Jesus is the gate, the one through which entry to the sheep is given. He is also, later in the reading, the good shepherd, who lays down his life for the sheep. He speaks and those who follow know he has spoken.

I have heard the voice of Jesus. And yet, I did not know him. I was not one of his when he spoke to me. I could not follow the voice of what was then, to me, a stranger. It took others — faithful followers, struggling as best they could — to show me who he was. Who he is. I did not know his voice then but I do now. He is not a stranger to me now. He is the shepherd, and I know his voice.

I don’t think I’ve followed a stranger. Or been robbed by a thief. I have followed. I have life. I have it abundantly. I have that promise.

I wonder, though, what that means. Because what I’m living now … does not feel to me like abundant life.

LECTIONARY MONDAY Living a Burnt-Over Life

Acts 2:1-21

1 When the day of Pentecost arrived, they were all together in one place. 2 And suddenly there came from heaven a sound like a mighty rushing wind, and it filled the entire house where they were sitting. 3 And divided tongues as of fire appeared to them and rested on each one of them. 4 And they were all filled with the Holy Spirit and began to speak in other tongues as the Spirit gave them utterance.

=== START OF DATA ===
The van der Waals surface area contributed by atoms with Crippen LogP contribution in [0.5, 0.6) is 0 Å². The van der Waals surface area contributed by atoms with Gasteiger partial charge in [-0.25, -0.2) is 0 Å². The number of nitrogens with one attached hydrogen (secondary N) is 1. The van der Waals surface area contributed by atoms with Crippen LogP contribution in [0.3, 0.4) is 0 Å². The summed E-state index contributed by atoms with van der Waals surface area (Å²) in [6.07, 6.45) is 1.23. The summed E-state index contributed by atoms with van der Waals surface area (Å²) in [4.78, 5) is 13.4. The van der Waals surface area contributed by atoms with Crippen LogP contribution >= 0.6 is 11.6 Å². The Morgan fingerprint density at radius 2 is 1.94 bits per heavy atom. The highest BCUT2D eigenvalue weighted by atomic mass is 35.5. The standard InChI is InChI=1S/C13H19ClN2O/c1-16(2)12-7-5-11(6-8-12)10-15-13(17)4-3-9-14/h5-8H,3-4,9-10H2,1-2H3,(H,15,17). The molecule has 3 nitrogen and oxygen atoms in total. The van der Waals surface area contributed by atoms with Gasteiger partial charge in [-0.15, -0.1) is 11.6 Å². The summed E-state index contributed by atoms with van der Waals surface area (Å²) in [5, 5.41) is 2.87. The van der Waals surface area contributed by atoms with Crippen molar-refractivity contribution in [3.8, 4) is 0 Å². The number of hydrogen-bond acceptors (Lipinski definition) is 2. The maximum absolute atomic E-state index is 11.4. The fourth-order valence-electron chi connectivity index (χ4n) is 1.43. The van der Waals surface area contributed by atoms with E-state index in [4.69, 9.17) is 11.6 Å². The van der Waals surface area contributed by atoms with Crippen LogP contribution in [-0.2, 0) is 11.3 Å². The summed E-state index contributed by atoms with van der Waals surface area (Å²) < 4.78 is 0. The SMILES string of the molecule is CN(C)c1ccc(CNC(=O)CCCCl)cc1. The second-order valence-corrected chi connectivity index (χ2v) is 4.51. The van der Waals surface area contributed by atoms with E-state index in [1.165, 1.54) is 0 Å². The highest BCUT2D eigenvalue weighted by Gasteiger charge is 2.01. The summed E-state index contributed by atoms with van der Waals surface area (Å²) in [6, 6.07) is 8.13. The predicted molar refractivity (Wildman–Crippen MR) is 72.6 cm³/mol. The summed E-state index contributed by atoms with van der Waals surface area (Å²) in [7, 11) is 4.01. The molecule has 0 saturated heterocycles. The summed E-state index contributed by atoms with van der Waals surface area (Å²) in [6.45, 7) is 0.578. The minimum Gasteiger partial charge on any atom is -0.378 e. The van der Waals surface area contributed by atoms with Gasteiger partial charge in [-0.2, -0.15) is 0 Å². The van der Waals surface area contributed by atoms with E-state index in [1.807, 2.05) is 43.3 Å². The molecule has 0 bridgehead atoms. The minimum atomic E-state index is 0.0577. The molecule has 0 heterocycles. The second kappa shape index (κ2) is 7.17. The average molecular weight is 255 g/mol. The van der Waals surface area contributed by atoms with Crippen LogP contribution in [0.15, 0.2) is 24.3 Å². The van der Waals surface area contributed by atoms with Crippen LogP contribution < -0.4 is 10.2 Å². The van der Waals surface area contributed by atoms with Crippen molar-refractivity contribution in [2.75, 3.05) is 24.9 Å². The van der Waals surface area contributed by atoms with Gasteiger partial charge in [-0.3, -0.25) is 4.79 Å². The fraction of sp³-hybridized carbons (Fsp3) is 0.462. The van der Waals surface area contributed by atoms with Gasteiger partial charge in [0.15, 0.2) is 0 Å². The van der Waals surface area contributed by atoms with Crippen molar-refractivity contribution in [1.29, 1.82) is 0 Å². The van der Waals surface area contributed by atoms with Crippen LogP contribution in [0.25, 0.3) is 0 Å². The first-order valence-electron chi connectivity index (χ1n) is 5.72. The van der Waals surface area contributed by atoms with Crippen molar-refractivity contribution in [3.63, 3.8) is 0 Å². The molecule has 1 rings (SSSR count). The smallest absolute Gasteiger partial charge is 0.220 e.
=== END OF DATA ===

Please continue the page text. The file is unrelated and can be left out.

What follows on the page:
5 Now there were dwelling in Jerusalem Jews, devout men from every nation under heaven. 6 And at this sound the multitude came together, and they were bewildered, because each one was hearing them speak in his own language. 7 And they were amazed and astonished, saying, “Are not all these who are speaking Galileans? 8 And how is it that we hear, each of us in his own native language? 9 Parthians and Medes and Elamites and residents of Mesopotamia, Judea and Cappadocia, Pontus and Asia, 10 Phrygia and Pamphylia, Egypt and the parts of Libya belonging to Cyrene, and visitors from Rome, 11 both Jews and proselytes, Cretans and Arabians—we hear them telling in our own tongues the mighty works of God.” 12 And all were amazed and perplexed, saying to one another, “What does this mean?” 13 But others mocking said, “They are filled with new wine.”